How to Tell a Good Story, or, What Time Does This Glacier Reach Town?


I have always been an admirer of the storyteller; those special individuals who can take typical everyday events in their lives and turn it into compelling narrative.

James Herriot for example, who wrote numerous books about his life as a country veterinarian. Normally, the memoirs of a long-ago British vet wouldn’t appeal to me, except that Herriot had the gift of storytelling. Events and people that may have been ordinary in his world were brought vividly to life by his hand. There probably wasn’t anything extraordinary about where he worked and the Yorkshire farmers he dealt with, but he made them extraordinary in his books.

Then there is Mark Twain, who had great success with his travelogues such as Roughing It. He took a long stagecoach trip (that many people of his time similarly took), had a series of misadventures out west (that many others experienced during the late 19th century) and turned it a humorous page-turner.

I admire the gift of storytelling, and I wish I could do it as well, but I haven’t quite got the knack. This hasn’t stopped me from trying though. I write travel journals and occasionally post an autobiographical piece on my blog, but I struggle to make them…well, interesting.

What am I doing wrong?

I have a guess. When I am writing something nonfiction in nature, I have a tendency to make sure that the story is as accurate as possible. This may be a good thing for journaling or research, but sometimes the facts prove a hinderance in storytelling.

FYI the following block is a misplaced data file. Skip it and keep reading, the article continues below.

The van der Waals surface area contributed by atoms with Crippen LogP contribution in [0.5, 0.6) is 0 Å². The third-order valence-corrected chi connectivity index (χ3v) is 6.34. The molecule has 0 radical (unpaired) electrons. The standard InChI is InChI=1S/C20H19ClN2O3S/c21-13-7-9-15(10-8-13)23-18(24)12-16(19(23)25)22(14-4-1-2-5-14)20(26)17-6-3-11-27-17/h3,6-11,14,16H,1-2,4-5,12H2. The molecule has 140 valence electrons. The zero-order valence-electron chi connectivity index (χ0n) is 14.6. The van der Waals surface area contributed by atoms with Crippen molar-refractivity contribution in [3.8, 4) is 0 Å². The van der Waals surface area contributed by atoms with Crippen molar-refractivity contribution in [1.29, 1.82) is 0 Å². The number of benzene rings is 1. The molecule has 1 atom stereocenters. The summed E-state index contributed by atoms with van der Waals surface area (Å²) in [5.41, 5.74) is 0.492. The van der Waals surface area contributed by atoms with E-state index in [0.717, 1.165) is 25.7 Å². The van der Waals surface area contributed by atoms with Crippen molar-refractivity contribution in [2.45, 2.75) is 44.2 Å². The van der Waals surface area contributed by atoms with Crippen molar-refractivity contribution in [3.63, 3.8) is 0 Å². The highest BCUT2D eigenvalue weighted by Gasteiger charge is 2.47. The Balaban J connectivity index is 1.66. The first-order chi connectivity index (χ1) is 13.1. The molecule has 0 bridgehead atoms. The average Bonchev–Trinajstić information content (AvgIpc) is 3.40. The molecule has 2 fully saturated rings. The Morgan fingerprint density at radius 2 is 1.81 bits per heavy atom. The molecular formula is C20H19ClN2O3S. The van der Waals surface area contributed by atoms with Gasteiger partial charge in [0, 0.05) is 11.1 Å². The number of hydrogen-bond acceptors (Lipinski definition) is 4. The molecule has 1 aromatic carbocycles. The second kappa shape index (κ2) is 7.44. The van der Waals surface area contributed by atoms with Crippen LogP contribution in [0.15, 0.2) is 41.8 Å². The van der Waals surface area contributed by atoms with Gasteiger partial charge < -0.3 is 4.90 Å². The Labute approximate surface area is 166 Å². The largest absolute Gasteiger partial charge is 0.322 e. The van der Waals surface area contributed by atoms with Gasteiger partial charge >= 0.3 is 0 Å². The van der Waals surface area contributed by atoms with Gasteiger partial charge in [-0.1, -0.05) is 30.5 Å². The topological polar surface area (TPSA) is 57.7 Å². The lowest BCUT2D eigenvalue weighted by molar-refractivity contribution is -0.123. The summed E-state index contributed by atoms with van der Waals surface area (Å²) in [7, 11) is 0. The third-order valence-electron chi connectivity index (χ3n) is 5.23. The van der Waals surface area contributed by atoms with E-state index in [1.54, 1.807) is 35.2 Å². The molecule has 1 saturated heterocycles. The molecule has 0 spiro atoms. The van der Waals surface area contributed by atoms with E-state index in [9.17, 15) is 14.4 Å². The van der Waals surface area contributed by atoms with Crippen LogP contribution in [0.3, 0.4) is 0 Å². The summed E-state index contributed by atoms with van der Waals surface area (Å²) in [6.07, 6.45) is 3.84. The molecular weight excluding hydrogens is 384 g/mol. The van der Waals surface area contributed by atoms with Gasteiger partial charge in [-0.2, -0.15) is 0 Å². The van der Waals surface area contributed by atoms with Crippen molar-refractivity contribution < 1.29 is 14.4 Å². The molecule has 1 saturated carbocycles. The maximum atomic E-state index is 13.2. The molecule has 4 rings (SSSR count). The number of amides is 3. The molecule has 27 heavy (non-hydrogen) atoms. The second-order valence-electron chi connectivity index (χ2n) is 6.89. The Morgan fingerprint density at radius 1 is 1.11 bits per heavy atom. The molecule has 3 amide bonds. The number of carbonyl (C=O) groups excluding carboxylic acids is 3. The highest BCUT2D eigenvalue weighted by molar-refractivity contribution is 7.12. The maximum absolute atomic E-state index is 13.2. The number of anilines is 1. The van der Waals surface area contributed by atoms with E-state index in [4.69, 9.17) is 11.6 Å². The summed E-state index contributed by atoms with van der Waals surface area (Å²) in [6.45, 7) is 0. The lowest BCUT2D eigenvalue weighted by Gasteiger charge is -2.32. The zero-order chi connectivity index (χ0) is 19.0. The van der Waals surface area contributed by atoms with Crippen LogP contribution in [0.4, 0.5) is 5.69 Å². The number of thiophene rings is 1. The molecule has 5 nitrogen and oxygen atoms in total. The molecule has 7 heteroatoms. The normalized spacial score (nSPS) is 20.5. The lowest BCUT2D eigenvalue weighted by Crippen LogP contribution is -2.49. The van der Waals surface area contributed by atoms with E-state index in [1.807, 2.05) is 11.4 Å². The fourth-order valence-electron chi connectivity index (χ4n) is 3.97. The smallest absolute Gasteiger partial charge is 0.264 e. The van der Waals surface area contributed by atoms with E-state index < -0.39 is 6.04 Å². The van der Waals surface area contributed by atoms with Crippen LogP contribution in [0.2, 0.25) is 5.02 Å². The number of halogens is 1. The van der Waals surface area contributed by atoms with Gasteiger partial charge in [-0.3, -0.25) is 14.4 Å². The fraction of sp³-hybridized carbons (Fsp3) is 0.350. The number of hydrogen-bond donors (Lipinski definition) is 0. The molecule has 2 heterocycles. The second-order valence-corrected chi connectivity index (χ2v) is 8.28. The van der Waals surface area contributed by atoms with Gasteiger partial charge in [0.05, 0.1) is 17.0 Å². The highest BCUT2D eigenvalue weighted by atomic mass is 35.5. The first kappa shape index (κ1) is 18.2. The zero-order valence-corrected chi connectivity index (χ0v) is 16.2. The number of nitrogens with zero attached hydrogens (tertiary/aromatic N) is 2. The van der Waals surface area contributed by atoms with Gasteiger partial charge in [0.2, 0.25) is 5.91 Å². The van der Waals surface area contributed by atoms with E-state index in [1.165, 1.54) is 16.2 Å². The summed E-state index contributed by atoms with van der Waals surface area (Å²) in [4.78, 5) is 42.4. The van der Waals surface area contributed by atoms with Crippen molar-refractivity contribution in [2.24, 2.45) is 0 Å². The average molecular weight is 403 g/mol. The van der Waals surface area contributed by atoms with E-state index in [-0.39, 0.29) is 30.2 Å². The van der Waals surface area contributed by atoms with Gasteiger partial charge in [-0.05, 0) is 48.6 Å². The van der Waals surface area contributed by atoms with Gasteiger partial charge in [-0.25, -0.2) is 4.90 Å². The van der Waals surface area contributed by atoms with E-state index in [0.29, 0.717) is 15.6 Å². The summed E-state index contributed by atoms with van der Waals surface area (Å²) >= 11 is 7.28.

Perhaps a little artistic license may be in order.

Event A may follow Event B, but wouldn’t it make for a better tale if Event B came first? Event C may have occurred but it makes the story drag, so out it goes. Event D didn’t really happen at all, but it’s pretty entertaining so we include that.

But how much artistic license is too much? Is there even such a thing as too much?

Despite the classification of nonfiction, Twain was prone to a few exaggerations in his travel books. In A Tramp Abroad, Twain relates how he and some fellow travelers visit a glacier in Switzerland. The men had read in a reputable travel guide that glaciers move. Excited by the prospect of riding a glacier down a mountain to the town below, Twain and company hiked up to the ice and climbed aboard. They spent a day and a night camped on the glacier before realizing that they hadn’t gone anywhere.

The men then figured that the ice only moved at certain times of the day, but after a thorough search of the guide book, they couldn’t find a time table listed. Fearing that the glacier must have “run aground,” Twain and his companions spent another day trying to get it unstuck.

At last, after another careful reading of the guide book, Twain was disgusted to find that the glacier did indeed move…less than an inch a day. A quick calculation revealed that it would take them 500 years to reach the town. The author deemed the whole thing a fraud and everyone agreed that the European governments were to blame for the inefficiency of glacier travel.

Did this really happen? Most likely not.

Does it make for a good story? Yes, indeed.

Do other writers play fast and loose with the facts in order to produce a good story? Perhaps…

So maybe in the future, I also need to be a little more…creative in my nonfiction.